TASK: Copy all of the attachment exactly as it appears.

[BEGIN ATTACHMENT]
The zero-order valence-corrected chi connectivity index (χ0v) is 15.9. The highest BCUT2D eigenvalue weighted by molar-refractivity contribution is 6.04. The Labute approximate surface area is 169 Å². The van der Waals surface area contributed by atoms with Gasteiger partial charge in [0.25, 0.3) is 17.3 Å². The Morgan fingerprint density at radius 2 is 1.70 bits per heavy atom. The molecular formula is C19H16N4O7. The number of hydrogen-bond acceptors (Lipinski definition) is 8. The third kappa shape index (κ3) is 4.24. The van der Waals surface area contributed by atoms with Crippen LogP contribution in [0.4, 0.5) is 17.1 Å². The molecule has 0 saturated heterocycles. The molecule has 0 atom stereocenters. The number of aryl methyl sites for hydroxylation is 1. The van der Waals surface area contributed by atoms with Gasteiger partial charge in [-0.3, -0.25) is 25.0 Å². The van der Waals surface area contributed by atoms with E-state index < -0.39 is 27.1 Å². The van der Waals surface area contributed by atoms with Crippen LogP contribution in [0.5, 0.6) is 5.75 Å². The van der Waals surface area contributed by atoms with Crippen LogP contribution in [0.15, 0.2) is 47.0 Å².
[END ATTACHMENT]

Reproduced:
The zero-order valence-corrected chi connectivity index (χ0v) is 15.9. The highest BCUT2D eigenvalue weighted by molar-refractivity contribution is 6.04. The Labute approximate surface area is 169 Å². The van der Waals surface area contributed by atoms with Gasteiger partial charge in [0.25, 0.3) is 17.3 Å². The Morgan fingerprint density at radius 2 is 1.70 bits per heavy atom. The molecular formula is C19H16N4O7. The number of hydrogen-bond acceptors (Lipinski definition) is 8. The third kappa shape index (κ3) is 4.24. The van der Waals surface area contributed by atoms with Crippen LogP contribution in [0.4, 0.5) is 17.1 Å². The molecule has 0 saturated heterocycles. The molecule has 0 atom stereocenters. The number of aryl methyl sites for hydroxylation is 1. The van der Waals surface area contributed by atoms with Gasteiger partial charge in [-0.3, -0.25) is 25.0 Å². The van der Waals surface area contributed by atoms with E-state index < -0.39 is 27.1 Å². The van der Waals surface area contributed by atoms with Crippen LogP contribution in [0.5, 0.6) is 5.75 Å². The van der Waals surface area contributed by atoms with Crippen LogP contribution in [0.15, 0.2) is 47.0 Å².